The challenge? Doing it right. As Thiam sees it, the Western mode of mass agriculture leads to corn-fed doom. “That approach is kind of like fighting nature,” he says, whereas the traditional African style of farming represents “harmony with nature. You never have one piece of land growing the same crop.” And it only works if small family farms are enlisted in the cause. Thiam was a social entrepreneur before it was cool. “The way that Pierre and his partners have set up Yolélé to benefit the farmers on the ground in Africa first—this is a new way of business thinking for a lot of Americans,” Oliver says. “His profits are secondary to the well-being of the farming communities. I learned something about this philosophy in my years working with Slow Food, but Pierre takes it to a different level. He is thinking past himself, into diverse communities, and well out into the future.”

Thiam’s work has also helped shed light on the links between dishes in West Africa and dishes in the United States, particularly the South. “Pierre is a bright light helping to connect the dots between Africa and African American foodways,” says Alexander Smalls, a Harlem-­based chef, opera singer, and author who has traveled to Senegal with Thiam. “Ultimately, like me, he understands that we are all African—and he makes it possible for Black Americans to engage and meet him in that place.” Smalls himself is no stranger to the complexities of being ahead of the curve. A decade ago in Harlem, he opened the Cecil, which celebrated the cooking of the African diaspora—and which Esquire named the Best New Restaurant in America in 2014. Why has American food culture been so slow in paying attention to African approaches to cooking and agriculture? “The most direct answer would be racist practices,” Smalls says. “You could say the same for Black movies and TV shows. The same old adage: ‘It’s not profitable, won’t make money, not enough of a demand, not culturally relevant.’ This has been the barometer for any non-white products or cultural framing since the beginning of time.”

If people are paying attention now, maybe it’s because they realize they can’t afford not to. As Thiam has expressed in books such as Senegal, The Fonio Cookbook, and his latest, Simply West African, an emphasis on diversity is better for the planet and better for our bodies. That means growing crops that play well together, resurrecting edible plants on the verge of going extinct, and cooking stuff that you might right now be dumping in the trash. Have you ever eaten black-eyed-pea leaves, sweet-potato leaves, or cassava leaves? You probably should. And eventually, we probably will. “We need to learn to eat them here,” Thiam says. “They’re delicious and nutritious—and we throw them away.”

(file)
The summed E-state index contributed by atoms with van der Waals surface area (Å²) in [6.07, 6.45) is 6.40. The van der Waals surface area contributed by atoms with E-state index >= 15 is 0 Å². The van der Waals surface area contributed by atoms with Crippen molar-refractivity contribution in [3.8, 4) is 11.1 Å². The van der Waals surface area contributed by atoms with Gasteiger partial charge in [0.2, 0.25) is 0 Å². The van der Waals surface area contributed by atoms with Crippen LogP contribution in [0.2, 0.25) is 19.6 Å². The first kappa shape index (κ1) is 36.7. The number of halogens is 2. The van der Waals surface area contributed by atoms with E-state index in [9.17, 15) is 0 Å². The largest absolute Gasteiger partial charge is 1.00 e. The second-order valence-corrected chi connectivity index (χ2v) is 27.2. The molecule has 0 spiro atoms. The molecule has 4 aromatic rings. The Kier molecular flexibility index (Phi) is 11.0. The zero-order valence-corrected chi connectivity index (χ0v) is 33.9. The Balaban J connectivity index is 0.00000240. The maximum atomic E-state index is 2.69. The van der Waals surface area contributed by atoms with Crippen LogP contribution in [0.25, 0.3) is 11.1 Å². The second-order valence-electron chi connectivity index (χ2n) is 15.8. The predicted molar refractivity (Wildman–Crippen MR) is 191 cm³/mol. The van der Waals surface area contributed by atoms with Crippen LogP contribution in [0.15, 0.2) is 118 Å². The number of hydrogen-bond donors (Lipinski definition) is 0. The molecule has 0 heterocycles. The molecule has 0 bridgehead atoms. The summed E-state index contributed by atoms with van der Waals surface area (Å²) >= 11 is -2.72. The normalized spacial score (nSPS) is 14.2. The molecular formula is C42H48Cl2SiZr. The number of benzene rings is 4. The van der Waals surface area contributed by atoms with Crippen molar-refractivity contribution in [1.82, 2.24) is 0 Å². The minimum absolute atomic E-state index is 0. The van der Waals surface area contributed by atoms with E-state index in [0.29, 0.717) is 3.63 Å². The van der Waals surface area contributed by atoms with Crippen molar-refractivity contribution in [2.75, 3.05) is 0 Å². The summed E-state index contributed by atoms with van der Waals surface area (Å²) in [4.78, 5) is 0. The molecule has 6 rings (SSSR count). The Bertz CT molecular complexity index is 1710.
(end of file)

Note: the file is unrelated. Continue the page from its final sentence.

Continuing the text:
But if you’ve recently gotten turned on to the couscous-­like delights of fonio because of Thiam’s efforts—after all, Yolélé’s colorful bags of fonio grains and fonio snack chips now appear in about 3,000 American stores—it’s important to note that Thiam is (as usual) several steps ahead. He has voyaged to Battle Creek, Michigan, to meet with R&D teams at Kellogg’s to educate them about the versatility of fonio. The goal, he says, is eventually to have fonio-based cereals appear widely in supermarkets. If that sounds like a complicated endeavor, well, you don’t know the half of it. Yes, after a little ground preparation, fonio sprouts, almost Johnny Appleseed–style, wherever you toss the seeds, even in regions that get very little rain, but the task of scraping the husk off every minuscule grain is a beast. “As easy as fonio is to grow,” Thiam says, “it’s difficult to process.” Traditional grinding stones might yield one kilo of fonio in two hours, and you lose up to half the grain along the way. So Thiam, who studied physics and chemistry as a college student in Senegal back in the 1980s, has discussed teaming up with a milling-­equipment company to build a new machine that’s capable of cranking out two tons of fonio per hour.

In the end, perhaps it’s not entirely accurate to say that Pierre Thiam sees the future. What I think his work ultimately represents is the African concept of sankofa, which has its roots in a word from Ghana that might be (very) loosely translated as: You can’t move forward without gathering wisdom from the past. In other words, maybe the only way to save the planet is to get back to the continent that we all originally came from. “People used to talk about Africa as if it were a faraway place that’s hard to get to and different in every possible way from the rest of the world,” Thiam writes in Simply West African. “Not anymore. It’s time to release these outdated stereotypes and misconceptions, because Africa is everywhere.”